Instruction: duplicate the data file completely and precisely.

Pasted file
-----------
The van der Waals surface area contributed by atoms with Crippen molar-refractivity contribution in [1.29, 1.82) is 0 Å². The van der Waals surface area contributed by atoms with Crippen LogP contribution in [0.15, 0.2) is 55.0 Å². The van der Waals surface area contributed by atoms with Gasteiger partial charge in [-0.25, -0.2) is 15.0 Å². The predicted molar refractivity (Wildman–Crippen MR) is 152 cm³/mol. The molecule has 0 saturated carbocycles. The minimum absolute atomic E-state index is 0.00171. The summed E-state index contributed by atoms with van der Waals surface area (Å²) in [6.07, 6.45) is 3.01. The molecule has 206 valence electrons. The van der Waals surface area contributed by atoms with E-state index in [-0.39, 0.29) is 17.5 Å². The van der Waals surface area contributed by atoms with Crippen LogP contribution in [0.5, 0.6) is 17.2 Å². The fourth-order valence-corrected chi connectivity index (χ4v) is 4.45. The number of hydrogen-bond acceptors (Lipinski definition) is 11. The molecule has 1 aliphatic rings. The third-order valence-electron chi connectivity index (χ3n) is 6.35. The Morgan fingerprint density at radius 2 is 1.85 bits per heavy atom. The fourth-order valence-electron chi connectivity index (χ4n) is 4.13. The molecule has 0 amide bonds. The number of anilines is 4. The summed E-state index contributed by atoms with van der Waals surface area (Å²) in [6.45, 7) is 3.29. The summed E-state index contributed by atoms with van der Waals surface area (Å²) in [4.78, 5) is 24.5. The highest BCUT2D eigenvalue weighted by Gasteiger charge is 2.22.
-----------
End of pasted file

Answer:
The van der Waals surface area contributed by atoms with Crippen molar-refractivity contribution in [1.29, 1.82) is 0 Å². The van der Waals surface area contributed by atoms with Crippen LogP contribution in [0.15, 0.2) is 55.0 Å². The van der Waals surface area contributed by atoms with Gasteiger partial charge in [-0.25, -0.2) is 15.0 Å². The predicted molar refractivity (Wildman–Crippen MR) is 152 cm³/mol. The molecule has 0 saturated carbocycles. The minimum absolute atomic E-state index is 0.00171. The summed E-state index contributed by atoms with van der Waals surface area (Å²) in [6.07, 6.45) is 3.01. The molecule has 206 valence electrons. The van der Waals surface area contributed by atoms with E-state index in [-0.39, 0.29) is 17.5 Å². The van der Waals surface area contributed by atoms with Crippen LogP contribution in [0.5, 0.6) is 17.2 Å². The fourth-order valence-corrected chi connectivity index (χ4v) is 4.45. The number of hydrogen-bond acceptors (Lipinski definition) is 11. The molecule has 1 aliphatic rings. The third-order valence-electron chi connectivity index (χ3n) is 6.35. The Morgan fingerprint density at radius 2 is 1.85 bits per heavy atom. The fourth-order valence-electron chi connectivity index (χ4n) is 4.13. The molecule has 0 amide bonds. The number of anilines is 4. The summed E-state index contributed by atoms with van der Waals surface area (Å²) in [6.45, 7) is 3.29. The summed E-state index contributed by atoms with van der Waals surface area (Å²) in [4.78, 5) is 24.5. The highest BCUT2D eigenvalue weighted by Gasteiger charge is 2.22.